March: Oliver Twist
Great expectations…I received an unusually high number of inquiries during the month of March from survivors and secondary survivors living in several different U.S. dioceses, including Sacramento, San Diego, Monterey, and Grand Rapids, Michigan, Bismarck, North Dakota, Portland, Oregon and Philadelphia. I wasn’t able to account for this sudden surge of requests. But I suspected the new pope’s popularity may have been responsible for some of it…Seek and you shall find...Almost all inquiries came from men and women who found SafeNet online after a Google search. Some were “first discovery” survivors who were angry. Others were anxious or confused. Some were apprehensive about the process for receiving counseling for themselves or family members. All were willing to tell their stories to another survivor. One survivor whom SafeNet assisted years ago had reconnected to share her concerns. She was sexually abused while a student at a Catholic high school in the early seventies and was now considering attending her first reunion in forty years…The common frustration expressed by most was the irony of asking the church for help and feeling re-traumatized by the experience. “Bouncing ball,” “yo-yo,” “dishrag” and “leper” were a few of the expressions used to describe feelings and treatment. “I’m like a character in a Kafka novel,” explained one. Two asked if I would advocate for them by contacting the appropriate victim assistance coordinator (VAC) in their respective diocese. I agreed I would. Others wanted nothing more to do with the church….The right stuff, progressively speaking…Bishop Robert McElroy, a friend and collaborator, and one of the church's more enlightened bishops, was appointed the sixth bishop of San Diego by Pope Francis. In 2012, McElroy had served on an unprecedented joint committee of survivors and bishops for the Archdiocese of San Francisco and was instrumental in creating a comprehensive wellness program for all clergy abuse survivors living in the diocese’s three counties, regardless of where their abuse first occurred…A coming-out party…”The Hollywood Catechism” was published and released later in the month. .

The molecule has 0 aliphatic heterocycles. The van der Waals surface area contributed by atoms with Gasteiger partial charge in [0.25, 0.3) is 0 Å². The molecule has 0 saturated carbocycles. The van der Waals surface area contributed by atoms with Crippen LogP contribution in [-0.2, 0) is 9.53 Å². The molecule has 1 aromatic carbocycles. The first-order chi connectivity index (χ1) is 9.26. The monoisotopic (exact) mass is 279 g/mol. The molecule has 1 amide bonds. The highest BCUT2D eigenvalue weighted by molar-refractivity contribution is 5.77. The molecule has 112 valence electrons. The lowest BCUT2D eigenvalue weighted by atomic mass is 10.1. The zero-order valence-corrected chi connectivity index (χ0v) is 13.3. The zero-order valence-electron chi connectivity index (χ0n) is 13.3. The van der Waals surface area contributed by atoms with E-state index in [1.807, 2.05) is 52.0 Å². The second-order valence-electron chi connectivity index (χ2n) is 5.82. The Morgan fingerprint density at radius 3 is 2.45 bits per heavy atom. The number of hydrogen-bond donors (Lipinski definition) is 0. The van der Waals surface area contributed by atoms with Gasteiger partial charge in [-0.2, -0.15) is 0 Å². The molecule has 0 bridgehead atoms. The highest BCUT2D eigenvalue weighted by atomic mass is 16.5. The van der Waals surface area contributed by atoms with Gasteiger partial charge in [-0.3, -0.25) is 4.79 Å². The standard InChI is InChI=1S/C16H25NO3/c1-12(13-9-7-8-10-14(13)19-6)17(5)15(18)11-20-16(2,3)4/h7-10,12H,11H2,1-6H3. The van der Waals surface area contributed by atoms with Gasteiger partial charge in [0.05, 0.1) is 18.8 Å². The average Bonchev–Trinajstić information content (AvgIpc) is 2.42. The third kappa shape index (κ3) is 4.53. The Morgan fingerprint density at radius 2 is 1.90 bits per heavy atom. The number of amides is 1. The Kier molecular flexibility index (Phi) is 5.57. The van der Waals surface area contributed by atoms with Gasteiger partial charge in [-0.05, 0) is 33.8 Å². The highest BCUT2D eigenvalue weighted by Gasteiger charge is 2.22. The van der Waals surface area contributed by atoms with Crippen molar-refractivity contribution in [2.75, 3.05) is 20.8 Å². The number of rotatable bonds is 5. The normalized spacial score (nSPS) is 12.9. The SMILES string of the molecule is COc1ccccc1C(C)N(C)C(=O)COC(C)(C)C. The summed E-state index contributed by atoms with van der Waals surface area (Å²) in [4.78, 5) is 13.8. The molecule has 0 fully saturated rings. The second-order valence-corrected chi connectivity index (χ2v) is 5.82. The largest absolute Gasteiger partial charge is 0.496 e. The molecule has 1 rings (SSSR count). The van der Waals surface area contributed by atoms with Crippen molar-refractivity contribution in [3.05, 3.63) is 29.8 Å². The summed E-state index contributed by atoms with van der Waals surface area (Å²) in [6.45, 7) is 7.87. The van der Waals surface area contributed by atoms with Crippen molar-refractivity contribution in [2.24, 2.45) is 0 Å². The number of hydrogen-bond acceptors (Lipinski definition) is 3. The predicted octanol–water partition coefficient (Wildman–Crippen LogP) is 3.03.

April: Alice’s Adventures in Wonderland